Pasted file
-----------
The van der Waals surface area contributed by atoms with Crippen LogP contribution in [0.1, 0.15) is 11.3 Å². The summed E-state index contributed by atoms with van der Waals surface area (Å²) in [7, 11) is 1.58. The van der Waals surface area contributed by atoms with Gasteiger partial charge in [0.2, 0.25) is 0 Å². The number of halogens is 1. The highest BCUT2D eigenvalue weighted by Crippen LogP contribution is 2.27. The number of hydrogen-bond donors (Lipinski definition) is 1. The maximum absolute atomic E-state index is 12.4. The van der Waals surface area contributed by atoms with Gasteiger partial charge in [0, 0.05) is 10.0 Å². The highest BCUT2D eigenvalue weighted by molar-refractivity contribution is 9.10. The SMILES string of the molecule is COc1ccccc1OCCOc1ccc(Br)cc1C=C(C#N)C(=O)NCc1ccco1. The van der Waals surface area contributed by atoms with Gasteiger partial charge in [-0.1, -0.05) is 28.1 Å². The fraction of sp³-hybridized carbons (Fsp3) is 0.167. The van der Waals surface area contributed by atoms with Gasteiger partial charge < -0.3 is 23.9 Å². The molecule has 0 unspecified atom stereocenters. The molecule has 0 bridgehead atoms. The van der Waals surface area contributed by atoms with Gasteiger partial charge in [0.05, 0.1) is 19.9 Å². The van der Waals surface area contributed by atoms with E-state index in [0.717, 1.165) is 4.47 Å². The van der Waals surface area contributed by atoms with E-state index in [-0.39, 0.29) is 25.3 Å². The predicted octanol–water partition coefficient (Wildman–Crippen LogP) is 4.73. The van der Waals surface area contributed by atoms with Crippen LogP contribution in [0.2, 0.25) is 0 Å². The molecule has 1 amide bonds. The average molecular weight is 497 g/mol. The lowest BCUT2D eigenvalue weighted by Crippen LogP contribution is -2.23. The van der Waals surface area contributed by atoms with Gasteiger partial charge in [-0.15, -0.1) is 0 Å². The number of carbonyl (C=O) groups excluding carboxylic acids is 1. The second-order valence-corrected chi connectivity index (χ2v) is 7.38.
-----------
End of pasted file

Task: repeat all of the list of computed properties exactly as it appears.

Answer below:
The van der Waals surface area contributed by atoms with Crippen LogP contribution in [0.1, 0.15) is 11.3 Å². The summed E-state index contributed by atoms with van der Waals surface area (Å²) in [7, 11) is 1.58. The van der Waals surface area contributed by atoms with Gasteiger partial charge in [0.2, 0.25) is 0 Å². The number of halogens is 1. The highest BCUT2D eigenvalue weighted by Crippen LogP contribution is 2.27. The number of hydrogen-bond donors (Lipinski definition) is 1. The maximum absolute atomic E-state index is 12.4. The van der Waals surface area contributed by atoms with Gasteiger partial charge in [0, 0.05) is 10.0 Å². The highest BCUT2D eigenvalue weighted by molar-refractivity contribution is 9.10. The SMILES string of the molecule is COc1ccccc1OCCOc1ccc(Br)cc1C=C(C#N)C(=O)NCc1ccco1. The van der Waals surface area contributed by atoms with Gasteiger partial charge in [-0.1, -0.05) is 28.1 Å². The fraction of sp³-hybridized carbons (Fsp3) is 0.167. The van der Waals surface area contributed by atoms with Gasteiger partial charge < -0.3 is 23.9 Å². The molecule has 0 unspecified atom stereocenters. The molecule has 0 bridgehead atoms. The van der Waals surface area contributed by atoms with Gasteiger partial charge in [0.05, 0.1) is 19.9 Å². The van der Waals surface area contributed by atoms with E-state index in [0.717, 1.165) is 4.47 Å². The van der Waals surface area contributed by atoms with E-state index in [-0.39, 0.29) is 25.3 Å². The predicted octanol–water partition coefficient (Wildman–Crippen LogP) is 4.73. The van der Waals surface area contributed by atoms with Crippen LogP contribution in [0.2, 0.25) is 0 Å². The molecule has 1 amide bonds. The average molecular weight is 497 g/mol. The lowest BCUT2D eigenvalue weighted by Crippen LogP contribution is -2.23. The van der Waals surface area contributed by atoms with Gasteiger partial charge in [-0.15, -0.1) is 0 Å². The number of carbonyl (C=O) groups excluding carboxylic acids is 1. The second-order valence-corrected chi connectivity index (χ2v) is 7.38.